Bosco Ntaganda
The Hague said it has taken custody of warlord Bosco Ntaganda in Rwanda (Reuters)

The International Criminal Court in The Hague has taken custody of Rwandan warlord Bosco Ntaganda.

Nicknamed Terminator Tango or the Terminator, Ntaganda, 40, voluntarily turned himself in at the US embassy in Kigali.

"Bosco Ntaganda [has been] escorted by an ICC delegation to the ICC detention centre in The Hague," the ICC said.

The ICC issued two arrest warrants against Ntaganda who has been on its most wanted list since 2006. He faces 10 counts of war crimes and crimes against humanity.

A Rwandan native, Ntaganda has played a pivotal role in the conflict and instability that have torn through neighbouring DR Congo in recent years.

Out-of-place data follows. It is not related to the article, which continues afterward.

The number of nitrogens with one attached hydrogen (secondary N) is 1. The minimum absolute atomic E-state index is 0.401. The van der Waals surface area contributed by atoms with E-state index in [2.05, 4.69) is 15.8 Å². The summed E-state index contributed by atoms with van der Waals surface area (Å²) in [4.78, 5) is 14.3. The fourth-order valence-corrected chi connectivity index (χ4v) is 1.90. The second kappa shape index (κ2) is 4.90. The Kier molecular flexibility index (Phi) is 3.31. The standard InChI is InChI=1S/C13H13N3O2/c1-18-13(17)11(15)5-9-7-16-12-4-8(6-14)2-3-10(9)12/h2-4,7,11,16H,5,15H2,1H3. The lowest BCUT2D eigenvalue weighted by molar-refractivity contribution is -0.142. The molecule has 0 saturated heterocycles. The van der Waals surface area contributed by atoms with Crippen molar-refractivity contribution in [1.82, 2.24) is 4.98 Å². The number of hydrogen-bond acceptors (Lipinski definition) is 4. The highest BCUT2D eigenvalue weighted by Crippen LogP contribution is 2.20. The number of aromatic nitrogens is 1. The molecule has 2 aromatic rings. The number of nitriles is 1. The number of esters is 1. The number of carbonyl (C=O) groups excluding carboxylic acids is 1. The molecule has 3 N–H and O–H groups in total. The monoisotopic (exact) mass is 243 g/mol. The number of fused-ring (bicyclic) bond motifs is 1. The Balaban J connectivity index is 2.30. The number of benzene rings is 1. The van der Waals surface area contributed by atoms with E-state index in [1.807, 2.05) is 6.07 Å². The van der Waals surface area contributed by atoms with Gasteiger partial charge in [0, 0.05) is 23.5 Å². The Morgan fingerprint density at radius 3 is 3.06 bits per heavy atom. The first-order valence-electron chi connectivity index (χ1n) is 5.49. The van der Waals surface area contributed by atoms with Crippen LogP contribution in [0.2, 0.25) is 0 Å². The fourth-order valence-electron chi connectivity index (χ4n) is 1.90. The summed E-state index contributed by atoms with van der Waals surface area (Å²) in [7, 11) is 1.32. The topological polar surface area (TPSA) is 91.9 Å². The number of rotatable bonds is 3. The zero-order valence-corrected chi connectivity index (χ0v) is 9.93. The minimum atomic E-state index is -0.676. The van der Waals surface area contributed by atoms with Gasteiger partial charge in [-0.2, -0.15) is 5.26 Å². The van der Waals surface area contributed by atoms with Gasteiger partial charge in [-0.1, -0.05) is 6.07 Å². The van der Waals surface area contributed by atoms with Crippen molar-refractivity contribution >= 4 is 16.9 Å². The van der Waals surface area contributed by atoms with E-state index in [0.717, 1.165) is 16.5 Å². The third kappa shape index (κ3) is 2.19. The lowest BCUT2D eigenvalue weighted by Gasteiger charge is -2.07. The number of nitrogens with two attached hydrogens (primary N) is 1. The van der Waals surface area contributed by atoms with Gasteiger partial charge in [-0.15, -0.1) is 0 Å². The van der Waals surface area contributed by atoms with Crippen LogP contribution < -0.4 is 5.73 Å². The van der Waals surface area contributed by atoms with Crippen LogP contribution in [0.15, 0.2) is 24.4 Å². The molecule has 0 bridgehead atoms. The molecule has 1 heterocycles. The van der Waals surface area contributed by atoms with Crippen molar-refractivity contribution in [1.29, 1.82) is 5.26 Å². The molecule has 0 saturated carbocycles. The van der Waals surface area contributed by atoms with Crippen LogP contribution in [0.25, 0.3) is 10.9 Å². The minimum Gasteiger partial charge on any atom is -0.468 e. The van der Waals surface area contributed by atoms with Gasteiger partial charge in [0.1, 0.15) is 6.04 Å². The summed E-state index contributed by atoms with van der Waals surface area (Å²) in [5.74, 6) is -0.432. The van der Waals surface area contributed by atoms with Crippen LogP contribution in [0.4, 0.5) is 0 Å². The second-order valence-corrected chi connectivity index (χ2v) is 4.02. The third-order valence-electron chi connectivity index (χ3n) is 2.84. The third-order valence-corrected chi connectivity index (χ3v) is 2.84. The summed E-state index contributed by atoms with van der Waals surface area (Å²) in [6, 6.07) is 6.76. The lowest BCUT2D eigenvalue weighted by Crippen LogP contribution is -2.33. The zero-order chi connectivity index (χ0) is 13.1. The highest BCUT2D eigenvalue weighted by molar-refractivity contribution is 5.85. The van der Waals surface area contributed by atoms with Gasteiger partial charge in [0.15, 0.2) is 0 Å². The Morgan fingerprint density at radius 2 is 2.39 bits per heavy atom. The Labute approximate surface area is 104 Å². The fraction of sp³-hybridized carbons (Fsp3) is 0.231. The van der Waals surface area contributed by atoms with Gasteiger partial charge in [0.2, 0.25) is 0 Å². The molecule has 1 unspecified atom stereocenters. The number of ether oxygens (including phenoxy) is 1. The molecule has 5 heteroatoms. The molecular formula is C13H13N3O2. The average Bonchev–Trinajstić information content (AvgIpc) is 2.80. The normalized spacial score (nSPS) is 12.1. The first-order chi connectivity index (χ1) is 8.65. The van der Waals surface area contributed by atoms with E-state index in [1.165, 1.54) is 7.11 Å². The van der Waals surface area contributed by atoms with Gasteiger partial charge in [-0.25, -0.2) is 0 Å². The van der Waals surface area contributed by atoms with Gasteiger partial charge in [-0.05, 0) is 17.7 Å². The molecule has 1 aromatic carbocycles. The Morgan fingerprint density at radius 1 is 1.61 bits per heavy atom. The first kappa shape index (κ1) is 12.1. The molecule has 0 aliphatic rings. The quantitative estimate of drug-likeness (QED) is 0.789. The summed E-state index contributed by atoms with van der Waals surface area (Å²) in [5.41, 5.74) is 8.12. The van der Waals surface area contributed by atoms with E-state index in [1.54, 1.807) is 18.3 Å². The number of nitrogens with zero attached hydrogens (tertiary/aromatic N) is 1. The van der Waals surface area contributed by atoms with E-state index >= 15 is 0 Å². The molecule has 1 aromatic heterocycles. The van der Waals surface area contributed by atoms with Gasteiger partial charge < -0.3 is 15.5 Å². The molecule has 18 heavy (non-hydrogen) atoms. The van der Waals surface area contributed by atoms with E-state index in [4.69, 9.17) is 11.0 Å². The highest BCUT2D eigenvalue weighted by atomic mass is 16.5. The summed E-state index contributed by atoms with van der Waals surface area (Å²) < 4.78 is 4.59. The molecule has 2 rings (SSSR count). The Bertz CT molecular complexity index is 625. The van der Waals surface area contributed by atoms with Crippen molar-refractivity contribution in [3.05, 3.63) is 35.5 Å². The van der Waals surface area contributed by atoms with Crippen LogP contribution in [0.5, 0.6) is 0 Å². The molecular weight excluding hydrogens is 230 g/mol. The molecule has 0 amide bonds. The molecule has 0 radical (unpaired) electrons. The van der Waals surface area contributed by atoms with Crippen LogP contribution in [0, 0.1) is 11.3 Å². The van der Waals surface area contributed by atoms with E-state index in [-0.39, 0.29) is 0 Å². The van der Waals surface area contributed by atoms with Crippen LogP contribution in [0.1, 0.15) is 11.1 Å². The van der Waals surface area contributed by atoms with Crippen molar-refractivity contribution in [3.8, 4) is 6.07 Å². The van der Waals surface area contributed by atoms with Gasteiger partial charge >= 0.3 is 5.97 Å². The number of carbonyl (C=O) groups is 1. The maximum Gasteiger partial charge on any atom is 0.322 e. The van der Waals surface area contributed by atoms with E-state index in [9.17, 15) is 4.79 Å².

The accusations against him include use of child soldiers, murder, rape, sexual slavery and pillaging committed in DR Congo between 2002 and 2003. Ntaganda denies the charges.

He is believed to be behind the M23 rebel group that overran several cities in eastern DR Congo at the end of 2012.

M23 rebels are mainly former soldiers of the National Congress for the Defence of the People (CNDP), which Ntaganda headed.

The majority of them are Tutsi survivors of the Hutu genocide in Rwanda in 1994.

Ntaganda surprised Africa-watchers by showing up at the front door of the US embassy in Rwanda and asking to be transferred to the ICC.

"This is the first time that a suspect has surrendered himself voluntarily to be in the ICC's custody," The Hague said.

"Ntaganda will receive a medical visit and will appear as soon as possible before judges in the presence of a defence lawyer."